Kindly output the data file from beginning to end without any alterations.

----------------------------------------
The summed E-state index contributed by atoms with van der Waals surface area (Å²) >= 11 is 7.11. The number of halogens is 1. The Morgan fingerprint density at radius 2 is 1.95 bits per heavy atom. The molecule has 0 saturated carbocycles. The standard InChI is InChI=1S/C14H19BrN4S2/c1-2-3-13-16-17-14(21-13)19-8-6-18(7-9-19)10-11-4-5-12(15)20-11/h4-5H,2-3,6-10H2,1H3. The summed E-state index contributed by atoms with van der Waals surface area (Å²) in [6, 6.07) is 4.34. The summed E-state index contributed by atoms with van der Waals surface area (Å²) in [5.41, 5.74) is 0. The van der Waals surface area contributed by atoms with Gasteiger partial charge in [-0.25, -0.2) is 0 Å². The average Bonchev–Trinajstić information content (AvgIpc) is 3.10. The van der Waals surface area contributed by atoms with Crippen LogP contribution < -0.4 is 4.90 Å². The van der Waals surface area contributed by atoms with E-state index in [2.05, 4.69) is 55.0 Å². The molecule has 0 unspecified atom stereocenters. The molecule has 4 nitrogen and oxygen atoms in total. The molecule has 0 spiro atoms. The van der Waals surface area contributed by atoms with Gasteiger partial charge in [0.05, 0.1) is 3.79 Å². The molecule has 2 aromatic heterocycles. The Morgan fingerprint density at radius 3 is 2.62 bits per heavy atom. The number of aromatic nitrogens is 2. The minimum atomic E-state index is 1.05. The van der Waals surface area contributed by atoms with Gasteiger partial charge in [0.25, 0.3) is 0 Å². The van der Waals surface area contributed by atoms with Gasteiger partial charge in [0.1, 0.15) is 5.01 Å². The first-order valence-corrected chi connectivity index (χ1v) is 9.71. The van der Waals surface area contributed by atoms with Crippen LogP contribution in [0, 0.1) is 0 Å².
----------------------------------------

The summed E-state index contributed by atoms with van der Waals surface area (Å²) >= 11 is 7.11. The number of halogens is 1. The Morgan fingerprint density at radius 2 is 1.95 bits per heavy atom. The molecule has 0 saturated carbocycles. The standard InChI is InChI=1S/C14H19BrN4S2/c1-2-3-13-16-17-14(21-13)19-8-6-18(7-9-19)10-11-4-5-12(15)20-11/h4-5H,2-3,6-10H2,1H3. The summed E-state index contributed by atoms with van der Waals surface area (Å²) in [6, 6.07) is 4.34. The summed E-state index contributed by atoms with van der Waals surface area (Å²) in [5.41, 5.74) is 0. The van der Waals surface area contributed by atoms with Gasteiger partial charge in [-0.25, -0.2) is 0 Å². The average Bonchev–Trinajstić information content (AvgIpc) is 3.10. The van der Waals surface area contributed by atoms with Crippen LogP contribution < -0.4 is 4.90 Å². The van der Waals surface area contributed by atoms with E-state index in [2.05, 4.69) is 55.0 Å². The molecule has 0 unspecified atom stereocenters. The molecule has 4 nitrogen and oxygen atoms in total. The molecule has 0 spiro atoms. The van der Waals surface area contributed by atoms with Gasteiger partial charge in [0.05, 0.1) is 3.79 Å². The molecule has 2 aromatic heterocycles. The Morgan fingerprint density at radius 3 is 2.62 bits per heavy atom. The number of aromatic nitrogens is 2. The minimum atomic E-state index is 1.05. The van der Waals surface area contributed by atoms with Gasteiger partial charge in [0.25, 0.3) is 0 Å². The van der Waals surface area contributed by atoms with Gasteiger partial charge in [0.1, 0.15) is 5.01 Å². The first-order valence-corrected chi connectivity index (χ1v) is 9.71. The van der Waals surface area contributed by atoms with Crippen LogP contribution in [0, 0.1) is 0 Å².